Hempstead school board member LaMont Johnson on Monday demanded a public apology from Regent Roger Tilles, saying that comments attributed to Tilles in a recent New York Times article were “very inflammatory, racist remarks.”
Johnson, at an afternoon news conference in Garden City, spoke specifically of Tilles’ words in a Feb. 2 article on the newspaper’s front page, which quoted Tilles as saying of the district: “It’s a zoo,” and adding, “I’ve been following it for 13 years and it has not gotten any better.”
He said Tilles “should make a public apology to the students of Hempstead, the staff of Hempstead and the Hempstead community as a whole.”
Hempstead schools: Under the state spotlightLeaders of the long-troubled system have a Feb. 2 deadline to deliver a comprehensive corrective plan to the education commissioner.
Further, the school board trustee said, he believes Tilles should “really think about stepping down if that’s the way he feels about Hempstead, a majority-minority district with over 8,000 students. If that’s how he feels about the students, I think he should step down.”
A zoo, Johnson said, “is a place where animals are observed for scientific reasons or observed by the public.”
Tilles, of Great Neck, said in a telephone interview Monday night that he plans to stay on the board, though he agreed he should have used a different word in his characterization.
“I do not intend to step down because I’m the largest advocate that has been at the state level for improvements in Hempstead, and I certainly am not going to step down because I used a word that I probably should not have used,” Tilles said.
“I guess that can be considered an apology for using it,” he said, adding, “It was meant to show the dysfunction of the way the board has operated, and I could have used better words, that’s clear. My intent was to help the district and to point out some of the problems the district has, and I don’t apologize for trying to bring that out.”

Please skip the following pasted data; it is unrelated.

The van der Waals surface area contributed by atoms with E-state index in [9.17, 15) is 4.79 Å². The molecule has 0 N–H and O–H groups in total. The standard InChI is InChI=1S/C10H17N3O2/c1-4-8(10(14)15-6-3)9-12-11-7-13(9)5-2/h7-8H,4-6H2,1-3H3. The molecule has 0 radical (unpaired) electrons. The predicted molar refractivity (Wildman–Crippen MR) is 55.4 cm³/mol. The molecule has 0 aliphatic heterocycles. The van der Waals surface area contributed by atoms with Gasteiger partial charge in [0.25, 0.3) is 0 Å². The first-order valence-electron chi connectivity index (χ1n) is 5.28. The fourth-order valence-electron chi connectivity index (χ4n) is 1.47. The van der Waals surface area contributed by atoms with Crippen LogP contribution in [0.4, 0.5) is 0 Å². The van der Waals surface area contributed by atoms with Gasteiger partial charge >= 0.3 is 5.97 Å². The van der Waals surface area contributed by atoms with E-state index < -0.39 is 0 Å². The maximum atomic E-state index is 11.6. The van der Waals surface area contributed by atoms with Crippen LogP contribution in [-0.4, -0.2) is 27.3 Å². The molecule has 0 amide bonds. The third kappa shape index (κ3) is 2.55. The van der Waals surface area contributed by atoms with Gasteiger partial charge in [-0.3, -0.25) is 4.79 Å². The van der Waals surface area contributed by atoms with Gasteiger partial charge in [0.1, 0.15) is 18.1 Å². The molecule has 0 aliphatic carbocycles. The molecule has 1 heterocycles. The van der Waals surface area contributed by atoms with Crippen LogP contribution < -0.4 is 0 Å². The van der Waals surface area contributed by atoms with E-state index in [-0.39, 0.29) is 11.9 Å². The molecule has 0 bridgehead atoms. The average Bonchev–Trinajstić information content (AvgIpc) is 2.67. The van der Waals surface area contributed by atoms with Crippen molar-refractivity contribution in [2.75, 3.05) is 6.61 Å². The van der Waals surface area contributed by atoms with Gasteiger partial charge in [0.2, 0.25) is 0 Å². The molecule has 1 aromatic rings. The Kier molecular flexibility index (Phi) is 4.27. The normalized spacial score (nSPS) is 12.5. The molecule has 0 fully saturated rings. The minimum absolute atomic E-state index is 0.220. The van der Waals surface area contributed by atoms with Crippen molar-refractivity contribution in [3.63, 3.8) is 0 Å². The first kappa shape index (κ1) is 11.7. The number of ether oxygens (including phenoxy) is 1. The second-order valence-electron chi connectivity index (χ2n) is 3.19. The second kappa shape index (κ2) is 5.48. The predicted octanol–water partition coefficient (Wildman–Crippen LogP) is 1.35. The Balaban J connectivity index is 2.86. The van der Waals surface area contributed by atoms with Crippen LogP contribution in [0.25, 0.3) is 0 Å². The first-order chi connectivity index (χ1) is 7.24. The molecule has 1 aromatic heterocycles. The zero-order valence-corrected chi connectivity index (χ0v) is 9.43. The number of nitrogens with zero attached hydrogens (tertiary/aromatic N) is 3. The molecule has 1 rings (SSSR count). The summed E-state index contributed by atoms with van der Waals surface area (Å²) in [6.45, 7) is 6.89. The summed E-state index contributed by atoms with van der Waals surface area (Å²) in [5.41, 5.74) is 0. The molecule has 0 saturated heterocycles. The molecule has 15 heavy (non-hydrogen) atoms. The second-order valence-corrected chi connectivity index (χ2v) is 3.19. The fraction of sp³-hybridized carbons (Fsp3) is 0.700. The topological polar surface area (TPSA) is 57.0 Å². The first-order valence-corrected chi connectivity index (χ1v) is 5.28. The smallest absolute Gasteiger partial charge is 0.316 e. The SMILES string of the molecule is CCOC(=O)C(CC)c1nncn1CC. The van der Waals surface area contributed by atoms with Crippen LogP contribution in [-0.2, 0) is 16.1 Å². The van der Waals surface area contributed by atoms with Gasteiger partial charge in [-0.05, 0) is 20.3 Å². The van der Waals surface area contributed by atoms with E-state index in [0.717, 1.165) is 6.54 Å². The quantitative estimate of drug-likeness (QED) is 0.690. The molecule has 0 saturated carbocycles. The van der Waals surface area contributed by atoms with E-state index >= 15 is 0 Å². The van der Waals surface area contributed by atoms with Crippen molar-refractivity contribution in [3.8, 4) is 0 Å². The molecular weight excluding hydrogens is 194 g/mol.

Tilles is in his 13th year on the Regents board, which sets state education policy.
Johnson, one of five trustees on the Hempstead board, said at the news conference that he was speaking only for himself.
A Hempstead school district timelineLeadership changes have been a constant in the struggling Nassau system.
However, the “It’s a zoo” remark was a topic of discussion at Thursday’s school board meeting, among both board trustees and members of the public who attended.
Board president Maribel Touré, in response to a district employee who raised the issue during the meeting’s public comment period, called the comments “disgraceful” and said she would write a letter to Tilles.
Board member Randy Stith, in a telephone interview Monday, said he was “absolutely outraged” by Tilles’ comments. Stith expressed his disdain in a Facebook post on Feb. 2.
“I did take offense to his comments,” Stith said Monday. “Hempstead is not a zoo, and the students nor staff nor the board are animals. He should have phrased his words much better. He is a man of intellect. . . . Not only should he offer an immediate apology, but he should also consider stepping down from his post.”
Johnson, at the news conference, said he was “very offended” by Tilles’ words.
“I think a person of his stature should never have said such words,” he said. “It’s very negative, and I feel that a district that already faces challenges needs people that are going to help the district, instead of speaking ill of the district.”
The lengthy newspaper article described the low-performing district’s troubles, as well as actions at the state and local levels to bring about a turnaround. Tilles was the first person quoted, with the remarks attributed to him appearing in the fourth paragraph.
Members of the Regents serve five-year terms. Of the 17 board members, 13 are elected by the State Legislature — one from each of the state’s judicial districts — and four serve at large.
Tilles, 71, first was elected to the panel on April 1, 2005, as the representative for the 10th Judicial District, which covers Long Island. He was re-elected to his second five-year term that began on April 1, 2010, and a third term that began on April 1, 2015.